High-yield securities are bonds that offer historically high yields. They come in several flavors, including preferred stock, foreign government, municipal and corporate bonds. High-yield, or junk, securities are those considered to be below investment-grade quality, earning a credit rating below triple B, the lowest standard of investment-grade securities. A lower credit rating means an increased chance that the issuer may not be able to make interest and principal payments as promised. Because of the possibility that these securities may default, costing investors both interest payments and principal, the yields proffered are higher than investment-grade bonds of similar maturities.
There are two types of junk bonds: First are bonds that were issued initially as investment-grade but through their underlying firm's financial difficulties lost this high credit rating. These are called "fallen angels." The second and more common type of junk bond is a bond issued by a company that itself is of lower than investment-grade credit quality.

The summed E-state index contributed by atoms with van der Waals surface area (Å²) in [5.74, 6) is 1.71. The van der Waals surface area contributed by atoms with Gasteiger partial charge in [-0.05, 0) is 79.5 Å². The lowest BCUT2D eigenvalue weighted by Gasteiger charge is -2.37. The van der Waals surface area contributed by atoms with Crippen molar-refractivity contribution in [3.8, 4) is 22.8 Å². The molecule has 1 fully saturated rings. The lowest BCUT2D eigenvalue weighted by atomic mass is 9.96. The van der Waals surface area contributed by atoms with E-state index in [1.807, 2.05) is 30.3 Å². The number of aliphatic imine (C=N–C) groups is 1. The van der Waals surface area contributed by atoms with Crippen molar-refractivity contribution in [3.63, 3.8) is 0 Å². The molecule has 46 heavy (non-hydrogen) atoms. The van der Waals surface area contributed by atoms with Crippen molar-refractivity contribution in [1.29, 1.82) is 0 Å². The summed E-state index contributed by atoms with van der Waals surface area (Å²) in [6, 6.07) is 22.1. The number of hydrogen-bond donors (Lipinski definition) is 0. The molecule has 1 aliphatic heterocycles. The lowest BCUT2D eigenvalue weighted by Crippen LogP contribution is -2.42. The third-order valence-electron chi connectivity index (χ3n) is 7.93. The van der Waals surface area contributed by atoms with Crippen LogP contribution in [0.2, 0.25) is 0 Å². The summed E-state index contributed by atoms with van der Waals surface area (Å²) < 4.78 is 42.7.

Robust earnings can change either type of security from junk to higher quality, resulting in potential profits for the investor. Similarly, in either situation the fate of the issuer could take an unexpected turn for the worse, leading the bond into default and the bond's owner into losses.